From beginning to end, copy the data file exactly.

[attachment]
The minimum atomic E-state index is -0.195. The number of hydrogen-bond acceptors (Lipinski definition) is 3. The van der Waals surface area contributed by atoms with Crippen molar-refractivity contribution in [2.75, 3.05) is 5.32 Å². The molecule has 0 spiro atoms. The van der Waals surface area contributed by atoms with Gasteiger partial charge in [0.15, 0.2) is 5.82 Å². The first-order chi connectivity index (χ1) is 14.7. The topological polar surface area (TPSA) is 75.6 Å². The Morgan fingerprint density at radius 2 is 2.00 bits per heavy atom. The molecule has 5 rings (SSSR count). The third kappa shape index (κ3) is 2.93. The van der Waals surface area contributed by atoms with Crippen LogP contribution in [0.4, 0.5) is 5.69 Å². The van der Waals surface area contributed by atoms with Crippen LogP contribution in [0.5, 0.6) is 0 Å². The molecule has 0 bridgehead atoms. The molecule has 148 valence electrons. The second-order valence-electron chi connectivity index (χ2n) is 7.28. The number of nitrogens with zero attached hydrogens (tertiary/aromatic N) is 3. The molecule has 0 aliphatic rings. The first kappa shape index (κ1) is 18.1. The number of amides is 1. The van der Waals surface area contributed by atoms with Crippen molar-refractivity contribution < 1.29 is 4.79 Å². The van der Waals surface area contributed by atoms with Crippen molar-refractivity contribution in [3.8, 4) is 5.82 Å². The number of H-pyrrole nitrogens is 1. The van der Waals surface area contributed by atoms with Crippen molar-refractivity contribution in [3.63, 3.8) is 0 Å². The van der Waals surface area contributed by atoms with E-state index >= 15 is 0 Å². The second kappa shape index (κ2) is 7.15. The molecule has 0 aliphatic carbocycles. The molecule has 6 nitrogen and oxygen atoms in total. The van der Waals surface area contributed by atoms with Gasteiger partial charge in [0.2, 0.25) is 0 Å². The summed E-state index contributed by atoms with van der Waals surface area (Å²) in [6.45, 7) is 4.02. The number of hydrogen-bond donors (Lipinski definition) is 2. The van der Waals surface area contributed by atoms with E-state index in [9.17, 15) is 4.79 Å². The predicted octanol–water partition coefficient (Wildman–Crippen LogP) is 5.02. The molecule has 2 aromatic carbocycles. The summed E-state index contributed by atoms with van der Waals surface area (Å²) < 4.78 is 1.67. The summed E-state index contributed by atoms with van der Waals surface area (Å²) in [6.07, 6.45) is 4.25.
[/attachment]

The minimum atomic E-state index is -0.195. The number of hydrogen-bond acceptors (Lipinski definition) is 3. The van der Waals surface area contributed by atoms with Crippen molar-refractivity contribution in [2.75, 3.05) is 5.32 Å². The molecule has 0 spiro atoms. The van der Waals surface area contributed by atoms with Gasteiger partial charge in [0.15, 0.2) is 5.82 Å². The first-order chi connectivity index (χ1) is 14.7. The topological polar surface area (TPSA) is 75.6 Å². The Morgan fingerprint density at radius 2 is 2.00 bits per heavy atom. The molecule has 5 rings (SSSR count). The third kappa shape index (κ3) is 2.93. The van der Waals surface area contributed by atoms with Crippen LogP contribution in [0.4, 0.5) is 5.69 Å². The van der Waals surface area contributed by atoms with Crippen LogP contribution in [0.5, 0.6) is 0 Å². The molecule has 0 bridgehead atoms. The molecule has 148 valence electrons. The second-order valence-electron chi connectivity index (χ2n) is 7.28. The number of nitrogens with zero attached hydrogens (tertiary/aromatic N) is 3. The molecule has 0 aliphatic rings. The first kappa shape index (κ1) is 18.1. The number of amides is 1. The van der Waals surface area contributed by atoms with Crippen molar-refractivity contribution < 1.29 is 4.79 Å². The van der Waals surface area contributed by atoms with Crippen molar-refractivity contribution in [3.8, 4) is 5.82 Å². The number of H-pyrrole nitrogens is 1. The van der Waals surface area contributed by atoms with Crippen molar-refractivity contribution in [3.63, 3.8) is 0 Å². The van der Waals surface area contributed by atoms with E-state index >= 15 is 0 Å². The second kappa shape index (κ2) is 7.15. The molecule has 0 aliphatic carbocycles. The molecule has 6 nitrogen and oxygen atoms in total. The van der Waals surface area contributed by atoms with Gasteiger partial charge in [0.2, 0.25) is 0 Å². The summed E-state index contributed by atoms with van der Waals surface area (Å²) in [6.45, 7) is 4.02. The number of hydrogen-bond donors (Lipinski definition) is 2. The van der Waals surface area contributed by atoms with E-state index in [9.17, 15) is 4.79 Å². The predicted octanol–water partition coefficient (Wildman–Crippen LogP) is 5.02. The molecule has 2 aromatic carbocycles. The summed E-state index contributed by atoms with van der Waals surface area (Å²) < 4.78 is 1.67. The summed E-state index contributed by atoms with van der Waals surface area (Å²) in [6.07, 6.45) is 4.25.